Donna Tavano: Getting In The Rabbit Habit

I was in my house, minding my own business, corralling errant dust bunnies from under the bed, when another, more critical bunny crisis descended upon me. The gran’chillun bounded in, clamoring for my presence in the backyard where their mom was on poop patrol. In the middle of the lawn, as she was about to fling a pile of you-know-what into a bucket, she thought she saw it move. It was not, in fact, a pile of you-know-what, at all. Bedlam ensued as they realized the brown lump was a baby bunny. Dogs and children needed restraining for pretty much the same reasons, and as I made my way out, I feared it was time to administer last rites.

Instinctively my heart sank, with irritation trotting in at a steady clip behind. After miraculously raising five sons, without (tragic) incident, worrying about the health and safety of nine grandkids and dozens of pets over 40 years, we were now truly empty nesters, devoid of human or animal responsibilities (other than ourselves) and that was just fine. Over the years I’d paid my dues, hoisting dozens of drowning toads out of catch basins on makeshift elevators, rescuing a two-foot long snapping turtle that bit a chunk out of our car’s seat, feeding frozen mousicles to a corn snake for one endless summer and rescuing nests of flea-ridden infant squirrels blown throughout the neighborhood after Hurricane Bob. “Don’t look, won’t know” was my new mantra. If baby bunnies must expire, they should have the good graces to do it anywhere but our property. Alas, Mother Nature is fickle, or else really sly, as she knew we’d never turn a blind eye.

I picked up the exquisitely soft ball of fluff, the size of a lemon, which melted into the palm of my hand. I saw no obvious sign of injury so I placed it under the edge of the deck. Two hours later it had not moved any appreciable distance – like further under the porch for safety – so, with the fear of dogs, hawks and ospreys looming, we made the trek to Wild Care, Bun-Bun safely ensconced in a fleece-lined, empty spiked seltzer container. One hefty donation and exam by a rehabilitator later, we left, gratefully empty-handed, our mutual assessment that the little fellow was suffering from dumb bunny syndrome: newbie out of the nest, not yet yard-smart. I breathed a sigh of relief, as he hadn’t died on my watch, and I didn’t have to decide whether or not to lie to the grandchildren about his doing so.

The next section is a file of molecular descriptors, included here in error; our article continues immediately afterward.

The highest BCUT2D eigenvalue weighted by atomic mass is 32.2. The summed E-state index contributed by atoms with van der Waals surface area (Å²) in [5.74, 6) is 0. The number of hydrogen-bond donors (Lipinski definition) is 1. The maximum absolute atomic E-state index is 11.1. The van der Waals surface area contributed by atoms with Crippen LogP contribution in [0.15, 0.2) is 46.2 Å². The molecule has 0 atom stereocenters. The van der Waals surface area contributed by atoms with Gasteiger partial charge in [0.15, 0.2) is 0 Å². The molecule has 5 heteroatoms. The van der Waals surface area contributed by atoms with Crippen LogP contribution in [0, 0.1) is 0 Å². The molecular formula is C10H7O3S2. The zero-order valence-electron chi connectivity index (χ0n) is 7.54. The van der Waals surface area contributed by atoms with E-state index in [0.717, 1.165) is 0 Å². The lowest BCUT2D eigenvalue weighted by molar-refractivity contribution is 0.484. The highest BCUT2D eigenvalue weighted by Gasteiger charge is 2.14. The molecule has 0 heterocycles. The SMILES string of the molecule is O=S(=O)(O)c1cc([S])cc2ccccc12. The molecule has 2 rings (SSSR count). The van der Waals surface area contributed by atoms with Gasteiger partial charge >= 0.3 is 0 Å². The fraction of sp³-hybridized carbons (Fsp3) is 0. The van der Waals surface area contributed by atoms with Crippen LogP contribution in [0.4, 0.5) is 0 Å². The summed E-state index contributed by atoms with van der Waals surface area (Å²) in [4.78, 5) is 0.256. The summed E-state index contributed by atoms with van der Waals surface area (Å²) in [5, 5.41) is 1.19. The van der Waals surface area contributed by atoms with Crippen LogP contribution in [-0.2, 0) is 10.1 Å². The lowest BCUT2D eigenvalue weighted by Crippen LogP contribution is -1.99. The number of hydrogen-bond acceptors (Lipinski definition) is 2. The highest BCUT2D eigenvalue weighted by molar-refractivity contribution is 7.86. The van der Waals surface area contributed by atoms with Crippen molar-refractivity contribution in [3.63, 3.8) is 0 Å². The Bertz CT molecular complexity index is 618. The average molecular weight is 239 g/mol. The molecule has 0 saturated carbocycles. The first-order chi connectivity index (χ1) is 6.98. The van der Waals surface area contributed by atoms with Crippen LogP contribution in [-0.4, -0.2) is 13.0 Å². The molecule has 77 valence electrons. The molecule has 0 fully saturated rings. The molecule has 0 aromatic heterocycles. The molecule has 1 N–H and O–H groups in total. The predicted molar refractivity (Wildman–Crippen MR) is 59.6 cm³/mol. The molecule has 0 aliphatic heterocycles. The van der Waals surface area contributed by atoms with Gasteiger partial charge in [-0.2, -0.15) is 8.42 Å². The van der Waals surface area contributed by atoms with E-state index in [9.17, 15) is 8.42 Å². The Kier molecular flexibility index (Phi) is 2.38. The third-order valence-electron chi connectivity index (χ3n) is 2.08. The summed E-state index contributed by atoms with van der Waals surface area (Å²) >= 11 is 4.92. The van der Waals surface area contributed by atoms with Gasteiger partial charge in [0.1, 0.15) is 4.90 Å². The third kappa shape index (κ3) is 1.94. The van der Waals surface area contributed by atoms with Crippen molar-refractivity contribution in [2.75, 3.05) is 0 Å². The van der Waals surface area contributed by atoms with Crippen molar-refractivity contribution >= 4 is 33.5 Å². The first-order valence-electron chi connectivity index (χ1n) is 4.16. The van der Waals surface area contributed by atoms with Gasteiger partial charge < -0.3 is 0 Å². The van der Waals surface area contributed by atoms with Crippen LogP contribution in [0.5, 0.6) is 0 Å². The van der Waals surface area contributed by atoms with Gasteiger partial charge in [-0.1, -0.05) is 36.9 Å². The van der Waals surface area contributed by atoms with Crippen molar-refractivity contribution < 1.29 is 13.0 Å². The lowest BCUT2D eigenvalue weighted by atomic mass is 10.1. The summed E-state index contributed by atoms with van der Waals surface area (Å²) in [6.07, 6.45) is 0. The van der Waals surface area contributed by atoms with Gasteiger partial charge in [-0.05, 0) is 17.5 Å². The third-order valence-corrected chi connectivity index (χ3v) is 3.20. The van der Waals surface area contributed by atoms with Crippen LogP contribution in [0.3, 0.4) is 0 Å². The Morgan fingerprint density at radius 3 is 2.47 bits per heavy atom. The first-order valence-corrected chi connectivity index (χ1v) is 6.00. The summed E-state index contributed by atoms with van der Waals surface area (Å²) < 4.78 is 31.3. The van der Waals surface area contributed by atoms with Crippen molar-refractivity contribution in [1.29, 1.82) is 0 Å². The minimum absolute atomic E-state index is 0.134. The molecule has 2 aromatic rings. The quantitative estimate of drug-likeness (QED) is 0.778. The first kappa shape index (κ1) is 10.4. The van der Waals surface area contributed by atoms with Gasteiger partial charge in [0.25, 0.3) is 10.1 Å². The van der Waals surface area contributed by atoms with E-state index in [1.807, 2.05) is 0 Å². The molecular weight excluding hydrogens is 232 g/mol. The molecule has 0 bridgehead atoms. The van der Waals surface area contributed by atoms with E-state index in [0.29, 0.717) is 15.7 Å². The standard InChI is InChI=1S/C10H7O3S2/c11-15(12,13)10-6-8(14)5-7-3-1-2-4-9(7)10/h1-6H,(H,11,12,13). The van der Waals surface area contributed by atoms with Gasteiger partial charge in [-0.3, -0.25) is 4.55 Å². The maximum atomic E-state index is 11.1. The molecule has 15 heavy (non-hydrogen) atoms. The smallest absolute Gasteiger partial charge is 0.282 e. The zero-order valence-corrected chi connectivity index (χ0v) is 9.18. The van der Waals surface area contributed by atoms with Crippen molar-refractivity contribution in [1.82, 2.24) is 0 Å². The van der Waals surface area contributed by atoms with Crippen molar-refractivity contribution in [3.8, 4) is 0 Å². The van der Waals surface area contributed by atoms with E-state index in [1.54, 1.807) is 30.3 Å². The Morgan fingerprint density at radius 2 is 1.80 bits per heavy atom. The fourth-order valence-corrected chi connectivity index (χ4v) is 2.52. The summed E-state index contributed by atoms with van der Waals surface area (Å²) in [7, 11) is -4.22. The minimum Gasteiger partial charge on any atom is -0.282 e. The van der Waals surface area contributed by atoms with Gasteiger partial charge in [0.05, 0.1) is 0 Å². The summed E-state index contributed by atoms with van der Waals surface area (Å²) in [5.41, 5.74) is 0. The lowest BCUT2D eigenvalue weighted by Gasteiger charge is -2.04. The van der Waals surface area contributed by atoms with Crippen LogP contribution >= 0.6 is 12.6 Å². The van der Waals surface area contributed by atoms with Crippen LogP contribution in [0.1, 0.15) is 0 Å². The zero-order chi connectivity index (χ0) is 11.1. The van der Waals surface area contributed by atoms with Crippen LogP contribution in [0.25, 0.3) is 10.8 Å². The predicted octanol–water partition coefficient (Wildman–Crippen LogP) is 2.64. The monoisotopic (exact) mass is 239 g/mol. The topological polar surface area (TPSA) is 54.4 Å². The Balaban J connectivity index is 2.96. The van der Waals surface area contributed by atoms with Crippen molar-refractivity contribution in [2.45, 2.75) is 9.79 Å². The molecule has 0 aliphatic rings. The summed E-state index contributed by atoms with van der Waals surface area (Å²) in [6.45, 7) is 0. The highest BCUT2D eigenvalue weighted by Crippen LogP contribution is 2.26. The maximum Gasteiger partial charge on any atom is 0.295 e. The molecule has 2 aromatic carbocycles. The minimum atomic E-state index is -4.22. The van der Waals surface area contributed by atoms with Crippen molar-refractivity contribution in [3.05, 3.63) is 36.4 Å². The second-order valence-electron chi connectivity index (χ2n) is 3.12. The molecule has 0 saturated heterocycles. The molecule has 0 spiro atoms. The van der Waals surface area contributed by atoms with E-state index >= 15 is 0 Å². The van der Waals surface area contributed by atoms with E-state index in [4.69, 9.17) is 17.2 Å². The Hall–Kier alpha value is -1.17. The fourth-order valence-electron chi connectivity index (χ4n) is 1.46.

But it was rabbit redux two days later, when, while mowing the newly sodded side yard, my son nearly ran over a hole smack in its middle, soft blades of grass shielding a nest from the unforgiving blades of the mower. Again with the bedlam…dogs…kids. This time, as we parted the grass, we saw Flopsy, Mopsy and Cottontail nestled together. Extensive research revealed these were cottontails, either New England or Eastern. The native New England variety is nearly endangered, now only located in five isolated areas, one being Cape Cod, and is smaller, with black-edged, shorter ears. They have bigger eyes and a black spot on their forehead, not white like the Eastern type. Unlike European rabbits – Watership Down – there is no underground network of burrows and warrens, a cottontail nest is merely a three-inch basin scratched into the dirt, lined with fur mom has plucked from her own chest…ouch! Born naked and blind, they’re good to go in just three weeks. They may appear abandoned during that time, as mom only visits the nest twice a day to feed them. They are left alone the rest of the time intentionally, so as not to call attention to the nest. One male reproduces at seven months, a female at four. Potentially, one rabbit could create 800 bunnies: kids, grandkids, etc., in a year, hence the fertility lore. A bunch of bunnies is a herd.

I had to keep from channeling my inner Farmer McGregor as I recalled how the predecessors of these cuties had devoured over $100 of black-eyed Susans, hakea grass and hostas the previous year. If you aren’t sure if mom is feeding her brood, lay a pattern of twigs tic-tac-toe style over the nest, or drape dental floss, and in 24 hours check the nest to see if mom disturbed it.

Now, totally into the rabbit habit, I check the yard several times a day praying the pug won’t discover a live action chew toy, or a red-tailed hawk stop and shop a bite-size family snack. I know it happens; I just don’t want to witness it. So, barring us all contracting tularemia, rabbit fleas or watching my flowers gnawed to nubs, I acknowledge their awesome adorableness makes it easier to forgive and forget their garden indiscretions. May you too be bitten by a rabbit habit.